The injection can be painful and we therefore provide the option of receiving IV sedation. IV sedation, combined with local anesthetic, can make the injection nearly pain free. It allows you to remain very still during the procedure, which can also make the injection easier, faster, and more successful. If you decide to have IV sedation, you must have a driver to get you home safely afterwards. In addition, you cannot have anything to eat or drink within 6 hours of your appointment (clear liquids are allowed until 2 hours before the procedure). If you take medications for diabetes, these medications may need to be adjusted the morning of the procedure. Your primary care physician can help you with this adjustment.
What are the discharge instructions?
If you received IV sedation do not drive or operate machinery for at least 24 hours after the procedure. You may return to work the next day following your procedure. You may resume your normal diet immediately. Do not engage in any strenuous activity for 24 hours. Do not take a bath, swim, or use a hot tub for 24 hours (you may take a shower). Call the office if you have any of the following: severe pain afterwards (different than your usual symptoms), redness/swelling/discharge at the injection site(s), fevers/chills, difficulty with bowel or bladder functions.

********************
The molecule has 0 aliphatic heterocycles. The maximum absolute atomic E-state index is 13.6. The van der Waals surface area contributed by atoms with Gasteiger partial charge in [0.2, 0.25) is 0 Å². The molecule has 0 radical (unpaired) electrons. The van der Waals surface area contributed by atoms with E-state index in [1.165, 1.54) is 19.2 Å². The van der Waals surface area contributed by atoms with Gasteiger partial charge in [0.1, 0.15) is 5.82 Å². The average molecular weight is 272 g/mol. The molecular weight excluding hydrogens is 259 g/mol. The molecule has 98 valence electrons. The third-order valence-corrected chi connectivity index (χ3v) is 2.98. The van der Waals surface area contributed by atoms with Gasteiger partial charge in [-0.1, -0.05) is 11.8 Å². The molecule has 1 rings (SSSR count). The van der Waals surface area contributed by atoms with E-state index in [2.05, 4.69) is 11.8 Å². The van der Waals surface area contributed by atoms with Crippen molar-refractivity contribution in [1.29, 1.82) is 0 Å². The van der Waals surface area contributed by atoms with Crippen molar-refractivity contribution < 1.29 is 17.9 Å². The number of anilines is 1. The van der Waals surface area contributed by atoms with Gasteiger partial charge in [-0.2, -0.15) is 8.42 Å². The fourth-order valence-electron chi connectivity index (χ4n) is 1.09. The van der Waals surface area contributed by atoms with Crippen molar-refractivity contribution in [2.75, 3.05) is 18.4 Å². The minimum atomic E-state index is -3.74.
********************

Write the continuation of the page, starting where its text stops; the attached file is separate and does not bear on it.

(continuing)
What are the risks and side effects?
The complication rate for this procedure is very low. Whenever a needle enters the skin, bleeding or infection can occur. If the bleeding accumulates inside the body, it forms a hematoma. If the hematoma pushes against structures of the spine, surgery may be required to evacuate it. Another potential complication is a “spinal headache”, which can occur when attempting an ESI. If this occurs, it usually resolves on its own within three to five days. Alternately, there is another procedure that can be performed to cure the headache within a matter of minutes. Some other serious but extremely rare risks include paralysis and death.
You may have an allergic reaction to any of the medications used. If you have a known allergy to any medications, especially x-ray contrast dye or local anesthetics, notify our staff before the procedure takes place.